Making connections. Most rail easings come with one end already squared to a horizontal or vertical railing transition and predrilled for the rail bolt used to connect adjoining segments. The site-cut end of the fitting must also be drilled for a rail bolt. An inexpensive rail-bolt wrench, available from the stair manufacturer, simplifies this job considerably (Figure 6).

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Figure 6.A built-in gauge on the proprietary rail-bolt wrench provides necessary drilling centers for bolt and access holes. Drilling the access hole before the bolt hole prevents the access-hole bit from wandering when the lead spur intersects the bolt hole.

Figuring the railing run. Before you can connect the gooseneck easing, the run railing must be cut to length. I've found that the best gauge for determining the segment length is the staircase itself. With the volute or turnout dry-connected to the lower end, I lay the railing section directly on the steps, over the layout line. I make a temporary support for the volute to hold its bottom flush with the first tread (Figure 7). The final step is to position the trimmed easing alongside the railing at the correct offset from the landing newel, then mark and cut the railing square.

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Figure 7.The staircase itself provides the best way to measure railing runs. With the starting newel removed and the volute fitting connected and supported on a temporary rest (top left), the author marks the run railing for length, measuring back from the landing newel to the easing fitting (top right). The offset distance for the easing is already determined by the cap fitting (bottom).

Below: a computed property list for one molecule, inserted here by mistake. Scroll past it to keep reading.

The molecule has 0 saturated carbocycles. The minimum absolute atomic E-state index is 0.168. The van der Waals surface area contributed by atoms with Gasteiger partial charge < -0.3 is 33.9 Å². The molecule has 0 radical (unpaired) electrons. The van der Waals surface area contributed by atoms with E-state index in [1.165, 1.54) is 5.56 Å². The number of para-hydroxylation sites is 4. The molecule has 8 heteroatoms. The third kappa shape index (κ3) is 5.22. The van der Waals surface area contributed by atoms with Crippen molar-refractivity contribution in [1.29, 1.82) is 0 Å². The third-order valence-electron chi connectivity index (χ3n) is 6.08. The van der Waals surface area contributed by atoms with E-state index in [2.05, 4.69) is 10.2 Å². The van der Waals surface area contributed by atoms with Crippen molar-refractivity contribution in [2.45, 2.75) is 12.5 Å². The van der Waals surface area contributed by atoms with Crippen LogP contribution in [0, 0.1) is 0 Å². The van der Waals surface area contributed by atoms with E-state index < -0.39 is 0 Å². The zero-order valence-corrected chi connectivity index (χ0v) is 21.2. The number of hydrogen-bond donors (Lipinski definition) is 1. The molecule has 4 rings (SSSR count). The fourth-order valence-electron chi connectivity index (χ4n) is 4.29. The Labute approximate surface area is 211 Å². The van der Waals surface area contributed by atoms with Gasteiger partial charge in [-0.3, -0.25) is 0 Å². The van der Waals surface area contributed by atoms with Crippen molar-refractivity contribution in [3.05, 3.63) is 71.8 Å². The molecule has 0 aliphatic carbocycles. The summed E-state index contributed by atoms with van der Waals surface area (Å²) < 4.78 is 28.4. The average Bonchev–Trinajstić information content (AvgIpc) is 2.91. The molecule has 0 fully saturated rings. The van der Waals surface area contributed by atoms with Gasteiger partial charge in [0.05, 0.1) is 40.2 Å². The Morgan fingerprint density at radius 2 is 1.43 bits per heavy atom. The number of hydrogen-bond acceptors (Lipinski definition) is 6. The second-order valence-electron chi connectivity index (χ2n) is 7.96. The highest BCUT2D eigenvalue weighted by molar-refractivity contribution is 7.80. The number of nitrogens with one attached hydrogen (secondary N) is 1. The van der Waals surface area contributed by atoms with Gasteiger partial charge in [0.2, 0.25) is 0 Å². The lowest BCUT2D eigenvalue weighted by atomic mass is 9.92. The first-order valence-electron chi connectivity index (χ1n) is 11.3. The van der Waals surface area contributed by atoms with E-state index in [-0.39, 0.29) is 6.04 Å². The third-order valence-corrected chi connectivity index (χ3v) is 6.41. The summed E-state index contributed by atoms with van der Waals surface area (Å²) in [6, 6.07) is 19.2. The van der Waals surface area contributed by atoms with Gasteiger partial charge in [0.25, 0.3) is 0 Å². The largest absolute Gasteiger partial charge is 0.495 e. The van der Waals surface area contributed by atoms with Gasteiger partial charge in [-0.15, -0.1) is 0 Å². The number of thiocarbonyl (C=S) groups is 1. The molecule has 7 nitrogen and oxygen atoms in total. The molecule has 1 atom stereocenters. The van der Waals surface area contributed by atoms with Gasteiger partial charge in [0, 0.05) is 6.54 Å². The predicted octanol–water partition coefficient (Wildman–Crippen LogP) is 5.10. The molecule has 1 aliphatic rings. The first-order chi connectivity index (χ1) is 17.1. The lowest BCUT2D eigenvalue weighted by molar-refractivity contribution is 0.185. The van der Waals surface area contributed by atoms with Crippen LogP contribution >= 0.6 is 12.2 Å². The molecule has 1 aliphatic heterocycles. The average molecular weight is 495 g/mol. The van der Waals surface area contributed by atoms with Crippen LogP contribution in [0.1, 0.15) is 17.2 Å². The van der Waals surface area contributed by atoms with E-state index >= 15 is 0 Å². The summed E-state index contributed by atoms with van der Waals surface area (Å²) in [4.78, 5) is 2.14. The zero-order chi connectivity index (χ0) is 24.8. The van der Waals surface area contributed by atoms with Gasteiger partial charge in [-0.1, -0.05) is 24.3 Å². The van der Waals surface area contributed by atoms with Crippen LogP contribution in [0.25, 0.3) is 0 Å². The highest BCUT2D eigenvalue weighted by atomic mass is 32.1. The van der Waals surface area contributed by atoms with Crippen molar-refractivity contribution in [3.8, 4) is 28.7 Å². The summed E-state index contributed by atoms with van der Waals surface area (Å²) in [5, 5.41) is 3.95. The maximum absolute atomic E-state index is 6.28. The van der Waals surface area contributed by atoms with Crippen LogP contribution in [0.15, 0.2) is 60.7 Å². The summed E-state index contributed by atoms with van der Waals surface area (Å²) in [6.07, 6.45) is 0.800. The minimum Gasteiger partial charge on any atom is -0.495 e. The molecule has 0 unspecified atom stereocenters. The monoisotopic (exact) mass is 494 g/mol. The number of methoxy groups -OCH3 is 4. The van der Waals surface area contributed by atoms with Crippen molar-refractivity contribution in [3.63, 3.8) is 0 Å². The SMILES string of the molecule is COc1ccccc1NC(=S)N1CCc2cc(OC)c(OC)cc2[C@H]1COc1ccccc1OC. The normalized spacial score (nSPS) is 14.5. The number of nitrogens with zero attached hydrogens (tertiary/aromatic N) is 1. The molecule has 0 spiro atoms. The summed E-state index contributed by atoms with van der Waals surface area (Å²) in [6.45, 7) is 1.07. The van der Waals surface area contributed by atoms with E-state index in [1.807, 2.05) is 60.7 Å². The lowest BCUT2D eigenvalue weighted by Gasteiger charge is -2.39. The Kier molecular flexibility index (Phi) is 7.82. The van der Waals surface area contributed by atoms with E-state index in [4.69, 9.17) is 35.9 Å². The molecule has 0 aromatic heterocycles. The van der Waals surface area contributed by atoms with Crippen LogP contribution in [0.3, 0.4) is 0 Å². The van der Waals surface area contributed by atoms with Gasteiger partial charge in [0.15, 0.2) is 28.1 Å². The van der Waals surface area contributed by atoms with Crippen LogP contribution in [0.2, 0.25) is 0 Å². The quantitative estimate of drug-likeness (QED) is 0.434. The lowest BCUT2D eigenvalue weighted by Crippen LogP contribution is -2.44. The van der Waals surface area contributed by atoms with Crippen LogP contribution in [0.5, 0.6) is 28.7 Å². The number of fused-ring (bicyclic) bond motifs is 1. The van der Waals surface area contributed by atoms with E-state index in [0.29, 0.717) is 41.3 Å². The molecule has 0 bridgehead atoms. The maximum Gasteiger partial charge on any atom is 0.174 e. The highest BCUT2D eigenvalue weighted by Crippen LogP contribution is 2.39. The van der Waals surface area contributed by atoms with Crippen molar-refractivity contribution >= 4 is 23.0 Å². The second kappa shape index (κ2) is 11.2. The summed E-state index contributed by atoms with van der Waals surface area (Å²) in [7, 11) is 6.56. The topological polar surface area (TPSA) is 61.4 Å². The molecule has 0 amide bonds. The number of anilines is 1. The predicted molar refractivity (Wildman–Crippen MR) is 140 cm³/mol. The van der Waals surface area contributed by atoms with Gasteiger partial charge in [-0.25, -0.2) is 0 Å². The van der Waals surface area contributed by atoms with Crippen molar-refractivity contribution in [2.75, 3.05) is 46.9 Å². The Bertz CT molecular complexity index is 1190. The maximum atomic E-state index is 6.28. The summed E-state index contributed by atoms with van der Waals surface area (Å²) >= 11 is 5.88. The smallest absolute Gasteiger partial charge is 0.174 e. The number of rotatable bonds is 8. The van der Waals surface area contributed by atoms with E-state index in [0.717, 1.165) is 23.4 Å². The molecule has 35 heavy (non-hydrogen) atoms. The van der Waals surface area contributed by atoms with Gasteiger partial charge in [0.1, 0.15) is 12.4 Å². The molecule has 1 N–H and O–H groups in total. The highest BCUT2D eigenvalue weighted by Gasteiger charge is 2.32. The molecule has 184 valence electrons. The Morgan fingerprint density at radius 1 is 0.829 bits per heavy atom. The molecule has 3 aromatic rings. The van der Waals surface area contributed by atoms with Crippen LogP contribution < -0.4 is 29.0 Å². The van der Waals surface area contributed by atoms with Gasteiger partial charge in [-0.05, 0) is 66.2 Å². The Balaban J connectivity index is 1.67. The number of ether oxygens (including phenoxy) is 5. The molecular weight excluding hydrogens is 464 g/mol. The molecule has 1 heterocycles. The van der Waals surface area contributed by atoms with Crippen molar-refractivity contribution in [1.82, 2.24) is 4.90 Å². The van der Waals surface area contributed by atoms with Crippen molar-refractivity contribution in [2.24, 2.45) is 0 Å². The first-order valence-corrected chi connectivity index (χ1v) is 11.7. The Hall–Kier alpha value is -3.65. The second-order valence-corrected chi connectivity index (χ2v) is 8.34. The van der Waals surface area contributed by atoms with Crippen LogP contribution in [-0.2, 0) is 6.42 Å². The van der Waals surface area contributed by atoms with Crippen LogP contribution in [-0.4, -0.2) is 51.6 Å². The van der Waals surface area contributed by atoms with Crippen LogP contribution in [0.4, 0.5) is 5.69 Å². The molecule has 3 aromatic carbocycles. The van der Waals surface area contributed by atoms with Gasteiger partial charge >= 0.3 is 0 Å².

Vertical transitions are easiest to mark for cutting when dry-mounted and leveled on the landing newel. With the railing resting in position on the steps, measure up from the top of the easing a distance equal to the height of the starting newel and mark the vertical section for cutting.

Don't drill for the rail bolt until you've checked the entire segment assembly for fit. The starting and transition newels must be both parallel and plumb. If the newels lean toward each other, you've cut the run railing or the vertical fitting too short; as always, it's better to measure strong and have to trim a little off.

I assemble fittings with a generous application of adhesive. In the center of the bonding area, I use PL400. Around the edges, however, I use common yellow wood glue, because the squeeze-out cleans up more completely -- essential for an unblemished clear finish. And I don't touch any squeeze-out until the glue has dried; this saves a lot of unnecessary sanding.

Setting Balusters